The Airbus A340's fate could be easily predicted by looking at the widebody fleet evolution of one airline that never operated the model.

No carrier in history has operated more Boeing 747s than the 112 flown by Japan Airlines (JAL) for more than four-plus decades. Yet as of June 30, the carrier's widebody fleet comprised 85 aircraft, and there was not a single four-engine jet, let alone a 747, in it.

JAL's long-haul strategy did not change; technology, particularly in twinjet airframe and engine design, simply got better. And it doomed almost all quad jets—and certainly those battling twins of comparable capacity—in the process.

“The A340's history is a cautionary tale,” said aviation consultant George Hamlin. “None of us saw how quickly the large twins would triumph over the quads.”

He should know. As a marketing analyst for Airbus from 1989 to early 1996, Hamlin had more than a ringside seat for the A340's early bouts against Boeing's emerging widebody twins—he was in the fight.

“When the airplane was being designed, ETOPS was still coming to the fore,” Hamlin said. “By the time the A340 was designed, the die had been cast, but none of us happened to know it yet. Boeing made the bet, but industry did not see it coming.”

Boeing's bet, of course, was the continued evolution of a trend it helped pioneer: long-range twinjet operations. In 1985, there were hardly any U.S.-Europe nonstop frequencies flown by twinjets. That year, the FAA issued new guidance to expand the three-decade limit on twin-engine aircraft flying more than 60 min. from a suitable airport. By 1992, twinjets were flying a few more weekly transatlantic hops than their three- and four-engine counterparts, Boeing data show. They have been widening the gap ever since.

The A340 was hatched in the midst of this widebody-twin emergence. Launched in June 1987, it was one half of a compromise that united Airbus decision-makers split between a twinjet and a four-engine design. The result—the A330/A340 program—in effect pitted two models built on the same production line against the 777. The A330 was to cover the shorter hauls, while the A340 would provide the security of four engines on long-haul routes.

In some ways, the head-to-head raw numbers are kind to the European aircraft maker. From 1993-2012—the years the first and last A340s were turned over—Airbus delivered 1,315 A330s and A340s, compared to Boeing's 1,066 777s. The A340 racked up just 377 of the Airbus deliveries, however, ceding its spot opposite the 777 and longer-range 767s (which must be factored into any Airbus versus Boeing widebody twin debate) to a continuously improving A330, which set a new annual record for widebody deliveries last year, at 101.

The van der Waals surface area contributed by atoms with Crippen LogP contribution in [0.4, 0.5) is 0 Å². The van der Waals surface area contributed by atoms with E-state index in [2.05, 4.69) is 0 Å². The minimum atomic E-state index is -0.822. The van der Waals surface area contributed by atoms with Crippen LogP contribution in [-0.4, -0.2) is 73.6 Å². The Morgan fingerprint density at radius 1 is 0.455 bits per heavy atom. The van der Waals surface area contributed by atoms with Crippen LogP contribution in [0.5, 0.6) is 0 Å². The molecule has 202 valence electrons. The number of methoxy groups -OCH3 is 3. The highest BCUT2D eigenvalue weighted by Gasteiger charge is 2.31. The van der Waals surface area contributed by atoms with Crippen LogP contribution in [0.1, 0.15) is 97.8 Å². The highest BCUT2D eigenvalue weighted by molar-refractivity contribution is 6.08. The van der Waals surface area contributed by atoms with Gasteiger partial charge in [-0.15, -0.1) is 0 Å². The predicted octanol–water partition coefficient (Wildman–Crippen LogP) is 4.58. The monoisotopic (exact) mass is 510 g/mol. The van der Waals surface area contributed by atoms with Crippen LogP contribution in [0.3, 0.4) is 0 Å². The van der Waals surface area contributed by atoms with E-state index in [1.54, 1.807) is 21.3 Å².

With the 777 and A330 firmly established and two new families of long-range twins, the 787 and A350, set to become major players by the end of the decade, the A340's time appears limited.

“If you look at the universe of A340s . . . we believe that essentially all of those aircraft will be replaced over the next 10 years,” Air Lease Corp. CEO Steven Udvar-Hazy told analysts during an August earnings call.

A snapshot from Aviation Week Intelligence Network's Fleets database suggests the transition is underway. From the end of 2008 through mid-August, the A340 in-service fleet dipped by 23 airframes, from 351 to 328. The number in storage increased to 24 from 7, while the number listed as retired jumped to 19 from one.

These indicators aside, the model continues to perform workmanlike roles for several carriers.

Iberia is upgrading interiors on 17 A340-600s by 2015, while SAS also is refreshing some A340 interiors, albeit with their replacements—A330-300s and A350-900s—already on order. Lufthansa has 48 due to be replaced by a long-anticipated (but as of late summer, yet-to-be-placed) widebody-fleet renewal order.

Aviation Week's MRO Prospector (MROP) and Aviation Week Intelligence Network's Commercial Fleets database suggest the original Airbus four-engine aircraft still has some life left in it. MROP projects about $3.1 billion in MRO spending on the model this year, with nearly half of it, or $1.5 billion, coming on engines, and about 25%, or $825 million, on components. The total expenditure is projected to fall to about $1.3 billion in 2022, with engines accounting for $513 million and components, $437 million.

The dip in aftermarket spending will come from a retirement pace that will see today's fleet fall to about 171 aircraft in a decade, AWIN Fleets projects.

Recent market intelligence suggests these figures might be optimistic. Still, the A340's falling demand and relatively trouble-free airworthiness history could open up some opportunities with smaller operators looking for cheap, reliable lift—especially ones already operating, or familiar with, A330s.